Policy of the Ontario Branch of the Alliance was determined at an annual convention and its enactment supervised by an Executive Committee meeting 3 to 4 times annually. Activities were conducted by a Managing Committee overseeing Finance, Campaign, Publications, Legal and Law Enforcement subcommittees. During the period of C.T.A. Local Option campaigns a permanent staff consisted of the General Secretary, Office Manger, Editor of the “Pioneer” (the official Alliance periodical), Business Manager of the “Pioneer” and six Field Secretaries. Fund-Raising and proselytization were combined in Field Day services, in which speakers of the Alliance occupied the pulpits in a chosen area, followed with a collection for temperance work.
Despite its claims of national leadership the Ontario Branch gradually became synonymous with the Alliance as a whole. No independent office was established for the Council and the Secretary of the Ontario Branch served as Alliance Council Secretary. After 1901 connection with the other provinces seems to have lapsed (with the exception of Quebec), with the Council in a period of inactivity. The Sectary of the Ontario Branch, the Rev, Ben H. Spence, continued to act as Council secretary and brought matters to a head in 1920 by issuing a convention call at the same time as the newly formed Dominion Committee on Liquor Legislation (organized by the Secretary’s brother, Francis Stephens Spence, himself a Secretary of the Dominion Alliance until his resignation in 1970). On receipt of this call representatives of the temperance movements active in the four western provinces met in Regina and formally repudiated Spence’s claims to leadership, stating that it was “impossible for these provinces to recognize the Dominion Alliance as in anyway representing the temperance movement in Western Canada.” (Anon.). A.J. Irwin, a later secretary of the Ontario Prohibition Union commented that the Council “was kept in a sort of paper existence by Mr. Spence for certain reasons more or less personal.” (Irwin).
With the introduction of the Ontario Temperance Act in 1916, a sweeping war-time piece of prohibitionary legislation, the permanent staff of the Alliance was reduced by 60%. The Ontario Temperance Act was retained by referendum in 1919, this initiating the post-war period of prohibition. Although sale of liquor was now banned in Ontario, it remained possible to privately import it from Quebec. In the debate regarding a proposed referendum to close this loophole, the Alliance, led by Rev. Spence, broke openly with its colleagues in the Ontario Referendum Committee under the leadership of the Rev. Dr. A.S. Grant. The split occurred with such rancour as to lead to dissatisfaction with Spence’s leadership and the discredit of the Alliance among embarrassed prohibitionists.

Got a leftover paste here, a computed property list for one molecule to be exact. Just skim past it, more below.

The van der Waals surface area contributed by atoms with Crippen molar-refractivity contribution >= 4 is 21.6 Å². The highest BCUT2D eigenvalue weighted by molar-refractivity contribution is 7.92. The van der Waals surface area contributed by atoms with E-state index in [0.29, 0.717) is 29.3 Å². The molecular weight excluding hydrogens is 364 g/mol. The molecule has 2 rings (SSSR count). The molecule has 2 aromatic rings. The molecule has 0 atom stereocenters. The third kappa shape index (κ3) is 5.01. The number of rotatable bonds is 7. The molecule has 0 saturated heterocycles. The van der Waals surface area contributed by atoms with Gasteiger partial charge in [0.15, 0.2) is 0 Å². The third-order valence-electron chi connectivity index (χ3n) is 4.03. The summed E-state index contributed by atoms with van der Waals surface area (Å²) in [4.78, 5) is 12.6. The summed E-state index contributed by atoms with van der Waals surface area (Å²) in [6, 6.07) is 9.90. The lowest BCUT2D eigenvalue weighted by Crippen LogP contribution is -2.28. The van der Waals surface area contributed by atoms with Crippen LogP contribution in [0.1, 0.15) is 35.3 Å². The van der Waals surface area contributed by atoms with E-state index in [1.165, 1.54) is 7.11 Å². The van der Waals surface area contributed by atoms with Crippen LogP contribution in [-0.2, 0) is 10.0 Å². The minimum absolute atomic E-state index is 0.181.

From 1920 to 1922 the Dominion Committee on Liquor Legislation gathered the support of the major provincial temperance groups and church social service departments, thus undercutting the foundations of the Alliance Council. In 1923 the Committee adopted a new name and constitution as the Canadian Prohibition Federation. The Federation encouraged leading members of the Alliance to form a more representative organization capable of unifying prohibition forces in Ontario. A Committee of Ten was formed which recommended the establishment of an organization to be known as the Ontario Prohibition Alliance (later Union) as the successor to the Ontario Branch of the Dominion Alliance. This was approved at Convention in Toronto on Jan. 29, 1924. The Rev. Spence continued as Secretary of the Council of the Dominion Alliance, making several approaches to the Canadian Prohibition Federation regarding unification. A committee was set up and produced a Constitution acceptable to both parties in 1926 but ultimately no action was taken. Without dissolving the Alliance Council., Mr. Spence set up a new Dominion Organization known as the Canadian Prohibition Bureau and applied for recognition of this organization as a unit of the Canadian Prohibition Federation in 1927. Again no action was taken. This was effectively the fight under the banner of various organizations until his death in 1960 at the age if 92.